Biography has not been added
- The voice
- "The Voice" was Frank (Sinatra). I eagerly clicked the link seeing that phase and was dissappointed to see a rendering of Ernie Kovacs voice.
- Tackling efficiency and thermal behavior of SMPS with SPICE
- Very nice! A slow diode that exhibits lots of junction capacitance can replace the the cap also. This use of C to take the base charge both into and out of the BE junction was used extensively in the 70"s and early 80s in off line PSU's. Some of the best info on exactly how to do this (including the use of an inductor to optimally sweep out the charge just as the collector voltage starts to fall) was from work done by Philips, the predecessor of NXP. Why was the base resistor chosen to be 470 ohms? Did you use the sweep feature in Multisim to determine the optimal value these beforehand? Ron
- Many digital power functions moving to state machine-based control
- Exar has the 77XX series that has the regulators and logic integrated together. It is a system IC that has four regulators and the programmable logic.. These devices can be daisy chained to form systems with more rails. GPIOs are available so that the 77XX can put other, external regulators in the sequencing system with Power goods and enables.
- Polyphase rectification
- Used GE 86F series caps in the 70's. Did a check on a McIntosh Amplifier with these caps (9300uF 50V) that had not been used since the 70's. It was in a storage locker. The date codes on the caps indicate that they were made in 1971. I can't post graphics on here but the ESR was 25 milliohms at 54KHz... leakage was low.. My memory from that time says that they were rated for 2Khrs at 85C. So assuming 25C as the average temp they should have gone bad in 128Khrs or about 14.6 years. Many of the axial leaded caps had gone bad (Philips and ERO) but the multi-section 87Fs and the 86Fs were all in excellent shape. We did weight tests on a lot of these "computer grade" caps back in the day to determine operational life. They were way better than their spec life. All bets are off if the ripple current is too high though (internal heating). Vapor cycling can occur if the delta T is too great inside the can. The core can then dry out leading to higher ESR and more heat which leads to more of the electrolyte migrating to the can walls.. etc. etc. Bottom line was that even in the old days you could do government contract 7 year specs with electrolytics which were way less money than multiphase xformers. Now if the spec was for 15 years (yes, the government does ask for such things) then the transformers might be better. But then again I have radios from the 1930's that still have good electrolytic caps.... Ron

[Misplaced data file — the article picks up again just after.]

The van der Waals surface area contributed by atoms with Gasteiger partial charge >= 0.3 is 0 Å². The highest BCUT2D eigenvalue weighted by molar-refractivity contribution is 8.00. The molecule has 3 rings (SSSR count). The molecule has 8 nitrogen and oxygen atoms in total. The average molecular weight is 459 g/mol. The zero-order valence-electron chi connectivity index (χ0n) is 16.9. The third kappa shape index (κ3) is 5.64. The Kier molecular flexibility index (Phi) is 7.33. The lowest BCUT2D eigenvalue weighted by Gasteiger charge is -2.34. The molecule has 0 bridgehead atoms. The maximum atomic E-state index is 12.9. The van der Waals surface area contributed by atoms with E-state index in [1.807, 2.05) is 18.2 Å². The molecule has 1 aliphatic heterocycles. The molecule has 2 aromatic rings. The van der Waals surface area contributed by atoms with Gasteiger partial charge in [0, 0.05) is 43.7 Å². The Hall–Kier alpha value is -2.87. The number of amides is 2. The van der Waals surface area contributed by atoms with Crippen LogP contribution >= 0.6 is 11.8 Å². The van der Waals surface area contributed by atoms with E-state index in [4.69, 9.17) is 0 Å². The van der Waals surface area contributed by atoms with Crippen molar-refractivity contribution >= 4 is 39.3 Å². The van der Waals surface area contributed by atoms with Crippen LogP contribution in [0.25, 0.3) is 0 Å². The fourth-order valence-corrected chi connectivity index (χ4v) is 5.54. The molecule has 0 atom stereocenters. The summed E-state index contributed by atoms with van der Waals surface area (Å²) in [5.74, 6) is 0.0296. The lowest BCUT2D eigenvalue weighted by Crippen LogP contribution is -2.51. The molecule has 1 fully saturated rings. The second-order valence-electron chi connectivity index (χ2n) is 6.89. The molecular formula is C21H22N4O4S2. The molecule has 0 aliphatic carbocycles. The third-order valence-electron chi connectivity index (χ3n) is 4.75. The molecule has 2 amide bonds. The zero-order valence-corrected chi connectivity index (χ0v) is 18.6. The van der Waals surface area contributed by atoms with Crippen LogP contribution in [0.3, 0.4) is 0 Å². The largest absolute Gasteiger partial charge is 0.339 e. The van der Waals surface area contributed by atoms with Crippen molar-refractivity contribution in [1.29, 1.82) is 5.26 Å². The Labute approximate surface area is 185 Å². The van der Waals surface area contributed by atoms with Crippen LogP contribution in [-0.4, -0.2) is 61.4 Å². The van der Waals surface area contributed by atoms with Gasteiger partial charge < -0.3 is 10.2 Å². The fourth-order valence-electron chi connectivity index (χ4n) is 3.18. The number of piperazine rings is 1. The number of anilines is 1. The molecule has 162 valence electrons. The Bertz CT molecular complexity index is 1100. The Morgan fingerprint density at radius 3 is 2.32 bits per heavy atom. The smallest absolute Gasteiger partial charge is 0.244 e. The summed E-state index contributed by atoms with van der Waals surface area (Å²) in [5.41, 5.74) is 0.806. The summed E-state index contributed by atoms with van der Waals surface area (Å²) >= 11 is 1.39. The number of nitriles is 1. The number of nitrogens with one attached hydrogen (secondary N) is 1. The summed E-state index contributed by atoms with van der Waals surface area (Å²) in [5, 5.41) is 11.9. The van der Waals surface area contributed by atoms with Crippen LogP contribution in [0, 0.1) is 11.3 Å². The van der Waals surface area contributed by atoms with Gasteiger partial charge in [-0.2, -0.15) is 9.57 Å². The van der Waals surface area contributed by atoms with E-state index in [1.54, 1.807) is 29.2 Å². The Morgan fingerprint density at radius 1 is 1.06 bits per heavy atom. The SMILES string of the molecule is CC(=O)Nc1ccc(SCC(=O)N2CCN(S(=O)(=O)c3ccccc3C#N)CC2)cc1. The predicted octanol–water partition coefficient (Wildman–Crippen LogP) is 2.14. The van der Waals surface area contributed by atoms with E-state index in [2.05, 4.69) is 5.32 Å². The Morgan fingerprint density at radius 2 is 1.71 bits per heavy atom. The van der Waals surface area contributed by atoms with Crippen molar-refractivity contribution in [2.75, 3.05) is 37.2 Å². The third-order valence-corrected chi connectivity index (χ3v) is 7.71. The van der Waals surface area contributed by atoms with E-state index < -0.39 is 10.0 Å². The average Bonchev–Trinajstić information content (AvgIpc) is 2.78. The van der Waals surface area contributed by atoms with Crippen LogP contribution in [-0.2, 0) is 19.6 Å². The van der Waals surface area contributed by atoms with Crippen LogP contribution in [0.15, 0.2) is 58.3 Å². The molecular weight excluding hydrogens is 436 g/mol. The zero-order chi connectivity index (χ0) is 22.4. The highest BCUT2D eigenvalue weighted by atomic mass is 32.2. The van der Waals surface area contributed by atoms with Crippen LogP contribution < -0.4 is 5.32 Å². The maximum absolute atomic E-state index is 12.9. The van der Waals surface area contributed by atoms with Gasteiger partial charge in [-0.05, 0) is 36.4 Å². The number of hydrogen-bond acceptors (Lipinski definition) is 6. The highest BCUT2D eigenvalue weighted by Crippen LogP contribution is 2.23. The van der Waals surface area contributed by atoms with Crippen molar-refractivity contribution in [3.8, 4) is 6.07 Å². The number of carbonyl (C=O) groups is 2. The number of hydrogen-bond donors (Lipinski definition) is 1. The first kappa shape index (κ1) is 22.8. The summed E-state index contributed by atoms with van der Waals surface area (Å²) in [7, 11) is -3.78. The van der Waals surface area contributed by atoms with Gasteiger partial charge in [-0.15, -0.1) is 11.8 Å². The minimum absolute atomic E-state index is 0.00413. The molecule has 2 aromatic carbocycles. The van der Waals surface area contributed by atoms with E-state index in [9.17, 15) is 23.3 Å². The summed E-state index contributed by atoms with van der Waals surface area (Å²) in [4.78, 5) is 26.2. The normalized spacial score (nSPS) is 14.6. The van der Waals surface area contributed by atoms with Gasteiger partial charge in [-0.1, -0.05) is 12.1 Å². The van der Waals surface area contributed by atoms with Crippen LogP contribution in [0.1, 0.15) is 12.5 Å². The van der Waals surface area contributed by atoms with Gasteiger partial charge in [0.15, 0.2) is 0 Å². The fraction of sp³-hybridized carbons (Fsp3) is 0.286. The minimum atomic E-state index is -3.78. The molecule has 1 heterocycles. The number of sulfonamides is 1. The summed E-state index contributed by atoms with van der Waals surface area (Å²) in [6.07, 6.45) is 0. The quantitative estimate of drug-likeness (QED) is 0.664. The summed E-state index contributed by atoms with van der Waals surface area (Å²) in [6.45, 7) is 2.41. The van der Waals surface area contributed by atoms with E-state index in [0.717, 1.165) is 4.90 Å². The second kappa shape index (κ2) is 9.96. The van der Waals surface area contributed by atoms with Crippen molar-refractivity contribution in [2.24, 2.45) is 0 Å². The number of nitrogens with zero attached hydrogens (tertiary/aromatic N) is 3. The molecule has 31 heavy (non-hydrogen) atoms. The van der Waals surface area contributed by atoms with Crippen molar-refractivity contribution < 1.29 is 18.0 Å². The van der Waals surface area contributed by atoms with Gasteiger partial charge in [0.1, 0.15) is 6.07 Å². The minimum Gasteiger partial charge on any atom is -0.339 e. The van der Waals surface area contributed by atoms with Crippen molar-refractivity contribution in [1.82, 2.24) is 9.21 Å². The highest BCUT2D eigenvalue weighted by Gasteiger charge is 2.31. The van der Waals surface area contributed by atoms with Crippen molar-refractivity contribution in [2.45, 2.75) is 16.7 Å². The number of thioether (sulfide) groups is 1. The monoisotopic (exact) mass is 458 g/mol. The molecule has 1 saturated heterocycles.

- Ensure long lifetimes from electrolytic capacitors: A case study in LED light bulbs
- Electrolytic life has been an issue ever since switching regulator circuits have been used in mass (late 1970's). Most mains fed switching power supplies in any form have the same issues. Not new, just not taught anymore. Ron
- Do Engineers Still Use Breadboards?
- OK so no one answered so I will. Yes, I still build breadboards. It is not generally accepted by customers however as "proof of concept" however. Thus I wind up designing and building a PCB as proof of concept in most instances. I'd love to post a few pictures... This box won't let me...
- A new 21st-century shootout at the O-K Corral?
- No, I don't see a shoot out. I see software getting around the issues of drift and inaccuracy in the analog front ends of SOC's. I think smart meters are good examples of this. The analog art does not have to be that good. All of this is at the cost of calibration however. Many analog systems are inherently accurate and do not need to be "softwared around" to meet spec. COmponents like resistors are incredibly good now, in the 1PPM region, have very predictable shift with time temperature etc. No need for adjustment pots to calibrate. Which is more cost effective? Probably the SOC with software if you're doing millions of products, probably analog if you're doing tens of products.
- Dual '4424 drivers
- Fairchild has some "compound drive" output topologies in many of their drivers which helps with larger MOSFET input C. I was on the team at Teledyne that did the first drivers (TC426). The "442X" series solved a lot of the issues related to latch up in the drivers. Some vendors drivers are much more robust (not that this is reflected in their datasheets) than others, in which case the external diodes may not be needed. This same circuit was used with the IR2110 high voltage driver with a TSC4426 back in the early 90's. It worked very well. I would suggest a resistor from the input to the 4424 to it's ground pin and from gate to source of the MOSFET, in the region of 1K. This would be to prevent noise triggers turning on the MOSFET during high dv/dt events like ESD discharge (machine model, not human body), lightening and substation switching events.
- Digital power system management speeds time to market; enables “green” systems
- T.I.,Exar, Powervation and Zilker have been offering products for many years now with full monitoring capability and GUI's to match, Some of these products also energy monitoring and are in second or third generations.
- Auto pulse generator senses and responds to a probed load
- How is the pulser used? What tests can it be used on? Why is there no magnitude or frequency adjustment (sensitivity analysis)? Interesting device!
Page 1 of 2Next >